Pam O’Connor is the president/CEO of Leading Real Estate Companies of the World.
Are you excited about 2015?
What are you worried about?
Despite a few things that could potentially derail our sluggish but steady economic recovery, I’m generally optimistic about the factors affecting the housing market. But internally, something that worries me is an increasing effort on the part of certain industry factions and individuals to marginalize the role and importance and value of the brokerage in our business. We shouldn’t be pitting brokers against agents; this is an interdependent ecosystem in which both add great value. Brokerages are the infrastructure of the industry, without which there would be no training, vetting, oversight or consistency in people or resources, and that would result in the Wild West — the polar opposite of what would be good for consumers.
There is room for improvement in all areas, no doubt about it, but I am weary of those who blame every shortcoming in the industry on brokers. Brokers are the people who mortgaged their personal savings to keep their doors open a few years ago, and they deserve respect. If running a brokerage were easy, there would be many more taking on that responsibility and liability.
Will agents be more productive next year?
It depends on which ones you’re talking about. What I have observed for my entire 25-plus-year career is that good agents succeed in any market — and often have their best years during the most challenging markets. Financial success isn’t always aligned with higher productivity, but unless an agent has a windfall of multimillion-dollar transactions, the two usually go hand in hand.
Why or why not?
The most productive agents: (1) plan their activities with specific and measurable outcomes in mind; (2) probe the wants and needs of their clients in order to consistently exceed their expectations; and (3) practice the art of communication, including responsiveness during the deal and regular follow-up afterward to retain customers for life. These practices generate raving fans who represent repeat and referral business.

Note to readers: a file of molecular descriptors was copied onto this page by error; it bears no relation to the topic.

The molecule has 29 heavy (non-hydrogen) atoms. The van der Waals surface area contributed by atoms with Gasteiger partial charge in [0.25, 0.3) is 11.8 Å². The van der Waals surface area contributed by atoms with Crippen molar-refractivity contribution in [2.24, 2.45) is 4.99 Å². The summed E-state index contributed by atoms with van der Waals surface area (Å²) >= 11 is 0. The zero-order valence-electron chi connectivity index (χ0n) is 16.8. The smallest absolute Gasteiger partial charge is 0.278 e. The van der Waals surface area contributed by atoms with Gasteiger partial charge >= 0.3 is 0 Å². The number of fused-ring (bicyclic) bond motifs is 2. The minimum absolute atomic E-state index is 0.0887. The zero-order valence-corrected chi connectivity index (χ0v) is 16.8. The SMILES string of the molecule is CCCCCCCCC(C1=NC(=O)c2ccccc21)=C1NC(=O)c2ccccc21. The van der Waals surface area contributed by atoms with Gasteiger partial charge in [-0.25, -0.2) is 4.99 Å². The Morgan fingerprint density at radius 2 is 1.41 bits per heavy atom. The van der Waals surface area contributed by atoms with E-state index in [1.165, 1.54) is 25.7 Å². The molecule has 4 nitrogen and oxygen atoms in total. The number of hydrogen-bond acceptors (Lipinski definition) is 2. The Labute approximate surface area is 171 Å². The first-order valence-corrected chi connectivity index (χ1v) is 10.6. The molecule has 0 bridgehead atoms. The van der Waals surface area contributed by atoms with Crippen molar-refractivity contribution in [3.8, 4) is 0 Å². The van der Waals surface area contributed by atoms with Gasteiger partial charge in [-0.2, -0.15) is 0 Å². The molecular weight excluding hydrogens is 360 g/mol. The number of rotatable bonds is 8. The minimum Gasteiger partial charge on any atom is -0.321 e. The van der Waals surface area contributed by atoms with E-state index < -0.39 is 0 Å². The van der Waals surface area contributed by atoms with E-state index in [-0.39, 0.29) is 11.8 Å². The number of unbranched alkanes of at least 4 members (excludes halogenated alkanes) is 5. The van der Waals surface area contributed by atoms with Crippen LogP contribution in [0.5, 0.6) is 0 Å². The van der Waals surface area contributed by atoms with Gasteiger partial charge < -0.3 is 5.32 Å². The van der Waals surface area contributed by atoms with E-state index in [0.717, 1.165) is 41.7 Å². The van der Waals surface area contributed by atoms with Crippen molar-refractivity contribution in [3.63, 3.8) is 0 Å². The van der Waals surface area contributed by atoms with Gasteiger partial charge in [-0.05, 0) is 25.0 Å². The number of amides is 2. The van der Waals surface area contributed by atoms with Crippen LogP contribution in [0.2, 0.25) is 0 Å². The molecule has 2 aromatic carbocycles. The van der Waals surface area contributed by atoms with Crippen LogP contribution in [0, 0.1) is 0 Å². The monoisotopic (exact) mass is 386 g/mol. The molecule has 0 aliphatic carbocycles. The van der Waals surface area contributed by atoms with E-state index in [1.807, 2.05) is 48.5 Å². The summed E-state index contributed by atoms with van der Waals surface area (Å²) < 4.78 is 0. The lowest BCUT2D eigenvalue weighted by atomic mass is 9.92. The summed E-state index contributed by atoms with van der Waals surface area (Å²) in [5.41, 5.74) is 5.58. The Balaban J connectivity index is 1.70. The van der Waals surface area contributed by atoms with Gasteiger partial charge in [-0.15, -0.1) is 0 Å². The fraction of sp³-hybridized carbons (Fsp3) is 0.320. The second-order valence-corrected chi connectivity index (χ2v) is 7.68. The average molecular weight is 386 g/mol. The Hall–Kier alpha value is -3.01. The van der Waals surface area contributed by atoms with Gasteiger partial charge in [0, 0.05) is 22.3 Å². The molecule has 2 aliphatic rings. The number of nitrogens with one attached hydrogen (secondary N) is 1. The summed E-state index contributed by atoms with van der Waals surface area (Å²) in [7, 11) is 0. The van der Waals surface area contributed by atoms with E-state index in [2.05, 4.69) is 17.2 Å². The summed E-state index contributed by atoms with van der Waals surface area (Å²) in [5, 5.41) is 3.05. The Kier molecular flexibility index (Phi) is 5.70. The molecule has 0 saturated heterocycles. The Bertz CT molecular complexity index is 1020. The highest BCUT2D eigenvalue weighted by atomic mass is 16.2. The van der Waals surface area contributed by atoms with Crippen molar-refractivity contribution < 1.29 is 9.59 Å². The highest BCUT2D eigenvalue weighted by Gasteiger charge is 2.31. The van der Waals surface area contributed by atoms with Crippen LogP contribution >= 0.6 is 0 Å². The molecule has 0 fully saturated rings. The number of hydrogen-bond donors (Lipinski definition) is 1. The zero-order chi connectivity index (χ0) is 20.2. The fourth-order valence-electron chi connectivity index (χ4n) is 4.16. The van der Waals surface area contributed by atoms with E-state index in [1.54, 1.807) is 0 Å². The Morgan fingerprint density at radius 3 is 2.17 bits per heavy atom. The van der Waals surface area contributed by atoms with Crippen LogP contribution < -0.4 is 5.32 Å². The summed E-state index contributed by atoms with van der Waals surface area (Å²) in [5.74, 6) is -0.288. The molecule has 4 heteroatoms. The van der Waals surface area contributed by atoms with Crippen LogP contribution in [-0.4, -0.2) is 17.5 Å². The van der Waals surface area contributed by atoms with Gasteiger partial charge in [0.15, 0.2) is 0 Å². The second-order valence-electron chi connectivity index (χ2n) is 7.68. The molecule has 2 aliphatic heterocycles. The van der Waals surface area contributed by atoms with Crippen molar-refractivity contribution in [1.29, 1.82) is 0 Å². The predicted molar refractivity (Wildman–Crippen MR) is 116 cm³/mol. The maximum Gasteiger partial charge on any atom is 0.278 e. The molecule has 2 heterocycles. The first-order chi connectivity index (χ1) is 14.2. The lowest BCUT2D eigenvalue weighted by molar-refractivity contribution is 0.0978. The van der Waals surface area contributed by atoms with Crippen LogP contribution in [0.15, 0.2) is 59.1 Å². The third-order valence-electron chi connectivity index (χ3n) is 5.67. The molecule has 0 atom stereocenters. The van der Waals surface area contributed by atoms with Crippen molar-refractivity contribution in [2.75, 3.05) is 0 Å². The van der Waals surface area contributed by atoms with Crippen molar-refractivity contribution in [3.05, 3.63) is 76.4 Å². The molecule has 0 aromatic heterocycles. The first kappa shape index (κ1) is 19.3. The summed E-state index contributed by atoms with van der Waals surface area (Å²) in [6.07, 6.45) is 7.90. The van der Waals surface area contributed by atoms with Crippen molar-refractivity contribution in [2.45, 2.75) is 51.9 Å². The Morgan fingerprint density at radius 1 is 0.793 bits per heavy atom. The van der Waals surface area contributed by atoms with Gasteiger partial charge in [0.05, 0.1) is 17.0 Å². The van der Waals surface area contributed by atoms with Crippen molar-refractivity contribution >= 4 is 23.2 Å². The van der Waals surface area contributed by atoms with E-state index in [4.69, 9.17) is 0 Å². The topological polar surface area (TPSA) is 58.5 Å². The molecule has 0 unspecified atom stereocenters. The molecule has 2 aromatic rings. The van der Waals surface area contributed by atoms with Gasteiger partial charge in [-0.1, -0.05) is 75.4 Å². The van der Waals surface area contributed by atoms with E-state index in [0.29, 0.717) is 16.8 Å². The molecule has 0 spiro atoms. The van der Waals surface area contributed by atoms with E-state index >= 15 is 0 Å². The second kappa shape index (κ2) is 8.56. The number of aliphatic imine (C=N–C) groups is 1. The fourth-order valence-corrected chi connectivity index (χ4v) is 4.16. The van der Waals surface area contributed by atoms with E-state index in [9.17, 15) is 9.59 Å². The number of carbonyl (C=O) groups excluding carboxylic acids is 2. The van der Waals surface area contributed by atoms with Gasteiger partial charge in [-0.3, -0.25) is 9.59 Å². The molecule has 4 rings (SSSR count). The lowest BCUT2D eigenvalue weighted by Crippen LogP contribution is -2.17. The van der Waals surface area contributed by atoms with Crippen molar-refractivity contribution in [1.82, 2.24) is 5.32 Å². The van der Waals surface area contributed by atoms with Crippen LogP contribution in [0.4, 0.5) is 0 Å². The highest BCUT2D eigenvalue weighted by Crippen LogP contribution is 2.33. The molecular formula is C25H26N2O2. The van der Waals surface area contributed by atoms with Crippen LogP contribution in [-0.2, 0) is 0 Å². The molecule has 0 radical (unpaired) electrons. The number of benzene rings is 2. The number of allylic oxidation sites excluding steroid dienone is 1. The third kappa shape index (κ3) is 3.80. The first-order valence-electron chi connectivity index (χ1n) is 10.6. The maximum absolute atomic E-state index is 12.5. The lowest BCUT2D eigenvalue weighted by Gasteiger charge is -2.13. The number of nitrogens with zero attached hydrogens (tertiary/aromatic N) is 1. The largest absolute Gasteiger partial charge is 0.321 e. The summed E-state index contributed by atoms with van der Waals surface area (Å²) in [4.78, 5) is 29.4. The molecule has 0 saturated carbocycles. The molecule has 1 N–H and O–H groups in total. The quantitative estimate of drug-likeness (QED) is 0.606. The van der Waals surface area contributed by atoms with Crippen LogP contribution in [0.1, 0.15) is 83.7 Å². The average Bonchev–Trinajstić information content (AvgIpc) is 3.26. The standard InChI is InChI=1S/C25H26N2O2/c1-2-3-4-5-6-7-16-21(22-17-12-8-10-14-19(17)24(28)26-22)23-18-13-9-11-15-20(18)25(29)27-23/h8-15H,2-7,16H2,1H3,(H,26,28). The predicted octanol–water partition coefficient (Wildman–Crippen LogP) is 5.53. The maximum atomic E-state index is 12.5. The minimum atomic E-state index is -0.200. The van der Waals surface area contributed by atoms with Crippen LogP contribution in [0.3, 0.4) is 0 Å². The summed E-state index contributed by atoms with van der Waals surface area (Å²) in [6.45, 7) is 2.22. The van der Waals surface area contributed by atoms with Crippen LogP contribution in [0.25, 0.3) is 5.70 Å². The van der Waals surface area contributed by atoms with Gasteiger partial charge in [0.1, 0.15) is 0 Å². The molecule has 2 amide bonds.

What will be the biggest source of real estate leads next year?
I might rephrase this question to ask about the best rather than biggest sources because quality correlates to productivity. Beyond personal referrals, I believe the best, most highly convertible leads will come from three or four key sources:
- Brokerage and/or agent websites will continue to attract the bottom-of-the-funnel buyers who are most ready to transact after researching and learning for some period of time. The better and more consumer-centric these sites are, the more compelling they become.
- Consumer commentary will become an increasingly important factor in driving buyers and sellers to particular agents. I think that those agents who not only perform at a high level but also seek out and leverage reviews from their clients, which can be done so much more easily in this age of social media, will find leads coming from unexpected quarters.
- Broker-to-broker referrals from other professionals are experiencing a resurgence. We see this firsthand in our highly effective referral network of 30,000-40,000 referrals converting at a 44 percent rate and growing each year. In this age of information overload and online noise, I truly believe that many consumers appreciate more than ever the personal introduction to a proven, like-minded, service-oriented agent in another market, and the key to that is having a trusted way to select that agent.
One caveat: The first and second sources above originate online, and the success of these and all e-leads depends almost entirely on initial agent responsiveness and their patient cultivation of that lead over time, not the strong suits of many agents. Thus, an effective lead management system and/or business rules/structure that supports the customer experience ahead of agent control will make the difference and ultimately work in favor of the listing and the requested agent.
What is the biggest challenge for the industry in the coming year?
This isn’t a new challenge, but I continue to worry that we aren’t thinking like consumers think. We are consumers, too, and if we would just apply what we demand from other industries to our world, we’d be much more effective.
Just one example: Consumers today crave “experience,” and although we see more about lifestyle on our primary media — websites — it’s all still fairly static and inanimate about properties and places rather than showing how people live, work and play in their habitats. The growth of video will enable more of this, but it all needs to become much more interactive to engage and compel the consumer to want to work with us.
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